The need for understanding periodic videos is pervasive. Videos of biological processes, manufacturing processes, people exercising, objects being manipulated are only a few examples where the respective fields would benefit greatly if they were able to process periodic videos automatically.
We present an approach for estimating the period with which an action is repeated in a video. The crux of the approach lies in leveraging temporal self-similarity as an intermediate representation bottleneck that allows generalization to unseen videos in the wild. We train this model with a synthetic dataset from a large unlabeled video dataset by sampling short clips of varying lengths and repeating them with different periods. However, simply training powerful video classification models on this synthetic dataset doesn't transfer to real videos. We constrain the period prediction model to use the self-similarity of temporal representations to ensure that the model generalizes to real videos with repeated actions. This combination of synthetic data and a powerful yet constrained model allows us to predict periods in a class-agnostic fashion.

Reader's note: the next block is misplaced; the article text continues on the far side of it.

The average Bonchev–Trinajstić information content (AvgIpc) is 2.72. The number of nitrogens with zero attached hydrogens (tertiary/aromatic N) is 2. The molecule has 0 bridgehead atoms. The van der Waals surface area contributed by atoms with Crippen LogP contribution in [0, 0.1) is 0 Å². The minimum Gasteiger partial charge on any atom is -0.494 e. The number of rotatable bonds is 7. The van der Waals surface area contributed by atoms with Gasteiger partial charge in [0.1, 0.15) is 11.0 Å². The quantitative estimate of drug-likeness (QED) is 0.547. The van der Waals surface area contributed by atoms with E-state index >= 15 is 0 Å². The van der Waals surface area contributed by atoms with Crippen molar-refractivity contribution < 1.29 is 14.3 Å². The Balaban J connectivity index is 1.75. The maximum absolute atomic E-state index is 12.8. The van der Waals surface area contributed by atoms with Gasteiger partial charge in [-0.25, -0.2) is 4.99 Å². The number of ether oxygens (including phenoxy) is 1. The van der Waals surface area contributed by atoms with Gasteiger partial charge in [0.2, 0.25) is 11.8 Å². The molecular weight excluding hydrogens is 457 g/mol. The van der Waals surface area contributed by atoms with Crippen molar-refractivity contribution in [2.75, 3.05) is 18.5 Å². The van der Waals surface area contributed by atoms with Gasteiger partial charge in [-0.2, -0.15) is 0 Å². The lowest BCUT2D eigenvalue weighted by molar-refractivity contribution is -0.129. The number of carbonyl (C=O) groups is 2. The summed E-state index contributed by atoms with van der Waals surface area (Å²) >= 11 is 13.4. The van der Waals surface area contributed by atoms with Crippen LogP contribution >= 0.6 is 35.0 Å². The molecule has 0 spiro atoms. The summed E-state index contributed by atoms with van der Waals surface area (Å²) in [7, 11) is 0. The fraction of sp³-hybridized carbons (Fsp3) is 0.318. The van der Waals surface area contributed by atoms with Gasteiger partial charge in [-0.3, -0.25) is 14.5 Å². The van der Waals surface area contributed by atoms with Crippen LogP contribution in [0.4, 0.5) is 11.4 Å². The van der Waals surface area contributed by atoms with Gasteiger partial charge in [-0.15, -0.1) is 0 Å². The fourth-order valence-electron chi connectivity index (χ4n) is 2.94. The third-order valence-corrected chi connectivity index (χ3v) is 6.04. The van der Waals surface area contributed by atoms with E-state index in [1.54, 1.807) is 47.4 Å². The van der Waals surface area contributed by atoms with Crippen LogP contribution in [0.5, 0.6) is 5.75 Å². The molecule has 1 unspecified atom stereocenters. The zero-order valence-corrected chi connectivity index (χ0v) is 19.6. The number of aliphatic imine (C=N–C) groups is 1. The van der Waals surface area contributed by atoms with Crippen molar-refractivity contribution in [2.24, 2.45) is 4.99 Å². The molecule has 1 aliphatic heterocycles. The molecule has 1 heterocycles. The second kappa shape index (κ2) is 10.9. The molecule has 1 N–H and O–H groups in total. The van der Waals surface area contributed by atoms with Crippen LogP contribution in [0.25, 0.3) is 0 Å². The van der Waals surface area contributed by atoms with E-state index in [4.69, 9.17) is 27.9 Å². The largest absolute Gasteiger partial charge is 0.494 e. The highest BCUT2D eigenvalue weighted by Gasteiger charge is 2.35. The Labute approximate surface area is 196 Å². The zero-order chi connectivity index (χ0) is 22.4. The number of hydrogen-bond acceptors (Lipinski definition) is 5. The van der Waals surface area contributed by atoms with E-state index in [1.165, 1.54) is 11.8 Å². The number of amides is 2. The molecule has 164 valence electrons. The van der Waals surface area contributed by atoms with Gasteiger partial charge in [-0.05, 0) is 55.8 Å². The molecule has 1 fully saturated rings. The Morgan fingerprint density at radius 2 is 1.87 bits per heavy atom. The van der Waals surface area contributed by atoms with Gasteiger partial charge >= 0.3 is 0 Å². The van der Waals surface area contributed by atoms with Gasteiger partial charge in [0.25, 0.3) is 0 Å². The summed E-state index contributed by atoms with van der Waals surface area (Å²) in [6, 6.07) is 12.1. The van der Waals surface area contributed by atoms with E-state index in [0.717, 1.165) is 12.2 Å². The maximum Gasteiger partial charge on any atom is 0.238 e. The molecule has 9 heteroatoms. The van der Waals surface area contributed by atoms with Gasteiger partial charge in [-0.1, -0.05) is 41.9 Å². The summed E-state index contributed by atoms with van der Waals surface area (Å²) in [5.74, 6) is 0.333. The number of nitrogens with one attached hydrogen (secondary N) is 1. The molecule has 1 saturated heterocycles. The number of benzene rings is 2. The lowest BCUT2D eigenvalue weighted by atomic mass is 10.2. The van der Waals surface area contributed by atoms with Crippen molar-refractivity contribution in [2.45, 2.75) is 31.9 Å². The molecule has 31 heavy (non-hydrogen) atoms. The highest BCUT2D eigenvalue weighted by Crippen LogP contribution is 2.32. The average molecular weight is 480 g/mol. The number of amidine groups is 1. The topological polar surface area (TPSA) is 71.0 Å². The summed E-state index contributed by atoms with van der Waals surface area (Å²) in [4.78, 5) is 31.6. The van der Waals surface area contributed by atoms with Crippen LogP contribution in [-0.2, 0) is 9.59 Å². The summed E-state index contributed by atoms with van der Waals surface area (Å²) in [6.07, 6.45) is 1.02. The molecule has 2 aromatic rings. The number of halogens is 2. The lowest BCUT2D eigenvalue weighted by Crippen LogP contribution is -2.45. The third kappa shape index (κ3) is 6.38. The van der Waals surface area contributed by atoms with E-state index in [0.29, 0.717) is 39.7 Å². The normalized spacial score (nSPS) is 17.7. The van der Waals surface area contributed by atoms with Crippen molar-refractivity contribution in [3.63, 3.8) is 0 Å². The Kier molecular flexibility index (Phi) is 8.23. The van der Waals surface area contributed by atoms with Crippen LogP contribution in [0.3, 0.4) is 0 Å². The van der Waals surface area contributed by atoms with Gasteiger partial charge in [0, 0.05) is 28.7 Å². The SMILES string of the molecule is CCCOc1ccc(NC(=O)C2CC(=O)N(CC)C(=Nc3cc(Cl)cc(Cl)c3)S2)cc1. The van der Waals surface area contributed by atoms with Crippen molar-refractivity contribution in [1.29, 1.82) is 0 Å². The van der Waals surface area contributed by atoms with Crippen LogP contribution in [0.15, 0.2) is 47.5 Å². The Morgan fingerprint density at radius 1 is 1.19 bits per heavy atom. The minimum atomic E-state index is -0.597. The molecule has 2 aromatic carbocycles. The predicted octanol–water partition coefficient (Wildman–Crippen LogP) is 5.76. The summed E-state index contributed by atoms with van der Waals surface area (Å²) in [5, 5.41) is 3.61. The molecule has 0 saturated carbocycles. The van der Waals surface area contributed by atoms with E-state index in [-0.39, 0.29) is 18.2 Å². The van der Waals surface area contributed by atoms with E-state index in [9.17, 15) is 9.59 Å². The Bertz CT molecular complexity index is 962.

Our repetition counting model substantially exceeds the state of the art performance on existing periodicity benchmarks. We also collect a new challenging dataset called Countix which is more difficult than the existing datasets, capturing difficulties in repetition counting in videos in the real-world. We present extensive experiments on this dataset and hope this encourages more research in this important problem.